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  14. R
    | Reply

    Not worth it, nothing but frustration

    The complete lack of everything a good university should have is how I would describe UTS.

    Somehow the university has a good reputation, which is what made me excited to join, however, the horrendous infrastructure is astounding. There are almost no support services that are easily accessible to start with and furthermore, the lectures and tutorials are completely garbage content wise. The content is non-existent most of the time and lectures consist of them purely reading straight off slides for an hour. The feedback from assessments are almost always excruciatingly late and at best you are lucky if you receive a full sentence worth of comments. Furthermore, some of the staff are incredibly rude and condescending and this is not helped by the huge population of incomprehensible internationals in the same classes.

    I am praying I can switch to literally any other uni next semester.

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    • R
      | Reply

      I wish I could award less than one star

      I wanted to continue and expand on what I already mentioned earlier.

      To begin with lectures and tutors, if you are lucky enough to have a professor who speaks fluently and in a comprehensible accent (as it is incredibly difficult to understand content or ask questions when your tutor is unable to properly provide adequate education), many of the actual subjects themselves are redundant. For clarification I am a health student and many if not all of my first year subjects have been useless content wise as they are mostly just communications subjects i.e. learning how to communicate with people and what ineffective communication is. This would be okay if all the content across my eight, incredibly expensive, subject had any differentiation, but instead all the subjects have nearly the same content covered and all of it is impractical. S/O to the tutorial which i travelled 3 hours for to watch a 7 minute video on how to wash my hands.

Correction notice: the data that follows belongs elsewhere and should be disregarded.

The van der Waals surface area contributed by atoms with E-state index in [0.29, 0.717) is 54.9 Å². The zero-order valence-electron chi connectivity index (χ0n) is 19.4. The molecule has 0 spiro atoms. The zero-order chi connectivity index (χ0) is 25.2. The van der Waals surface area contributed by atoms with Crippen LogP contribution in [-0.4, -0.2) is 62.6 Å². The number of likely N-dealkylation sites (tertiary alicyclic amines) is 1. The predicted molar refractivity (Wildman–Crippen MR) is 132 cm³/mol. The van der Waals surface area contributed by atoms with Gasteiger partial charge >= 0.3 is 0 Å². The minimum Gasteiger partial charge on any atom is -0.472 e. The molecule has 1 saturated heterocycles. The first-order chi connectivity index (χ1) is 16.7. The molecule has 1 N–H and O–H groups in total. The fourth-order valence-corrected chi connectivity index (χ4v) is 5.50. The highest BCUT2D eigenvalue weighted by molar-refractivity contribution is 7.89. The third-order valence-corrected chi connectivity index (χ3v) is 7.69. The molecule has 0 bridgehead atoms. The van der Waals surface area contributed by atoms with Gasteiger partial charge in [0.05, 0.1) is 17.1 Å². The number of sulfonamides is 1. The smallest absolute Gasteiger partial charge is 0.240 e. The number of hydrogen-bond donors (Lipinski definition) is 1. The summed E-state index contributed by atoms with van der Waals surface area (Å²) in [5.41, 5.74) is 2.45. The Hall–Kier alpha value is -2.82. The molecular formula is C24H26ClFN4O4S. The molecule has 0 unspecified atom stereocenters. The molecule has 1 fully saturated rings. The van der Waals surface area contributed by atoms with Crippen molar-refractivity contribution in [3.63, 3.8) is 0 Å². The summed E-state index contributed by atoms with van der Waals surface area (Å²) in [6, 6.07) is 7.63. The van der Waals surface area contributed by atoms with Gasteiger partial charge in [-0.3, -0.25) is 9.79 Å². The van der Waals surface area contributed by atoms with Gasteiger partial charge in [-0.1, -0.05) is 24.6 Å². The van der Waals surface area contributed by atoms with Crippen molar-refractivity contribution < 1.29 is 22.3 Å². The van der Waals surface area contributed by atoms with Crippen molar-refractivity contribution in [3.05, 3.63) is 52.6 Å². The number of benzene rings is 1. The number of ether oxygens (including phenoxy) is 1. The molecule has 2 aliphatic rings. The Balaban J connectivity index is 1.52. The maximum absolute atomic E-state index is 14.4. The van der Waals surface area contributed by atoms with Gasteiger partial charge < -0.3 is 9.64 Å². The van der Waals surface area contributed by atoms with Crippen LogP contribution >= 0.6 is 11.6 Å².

Moving on to the university itself, there is a very disjointed feeling to them. To start, much of the timetabling is incredibly difficult to navigate so if you don’t get the only good time slot, you are stuck with horrible timetables which consist of either one class, five days a week or staying incredibly late until 6:30-8pm (and this somehow isn’t a safety issue?). The university must assume that you both live on campus and don’t have a job and make no effort to alleviate your concerns. If you are fortunate to make it home alive from these incredibly late classes, you can reflect on how poor the facilities are. Compared to every other university in Sydney, it by far has the worst campus. It is extremely spread out with outdated resources and buildings that are often hard to navigate. Not to mention as it is in the CBD there is no sense of community, rather you’re going to a job that you pay over $10,000 a year for.

      From my friends recounts and reading other reviews I can see I am not the only one who takes great issue with how this university is run. I would avoid it if possible and in a few years I’ll be glad they won’t be allowed to advertise as “the number 1 young uni.” You would think the decent ATAR entry points would be a sign that it is a highly regarded university with leading education opportunities, but it couldn’t be further from the truth. If I had to boil it down, UTS is purely after your money and is more than happy to screw you in the process.

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  15. Abraham
    | Reply

    Not flexible/Poor student life and support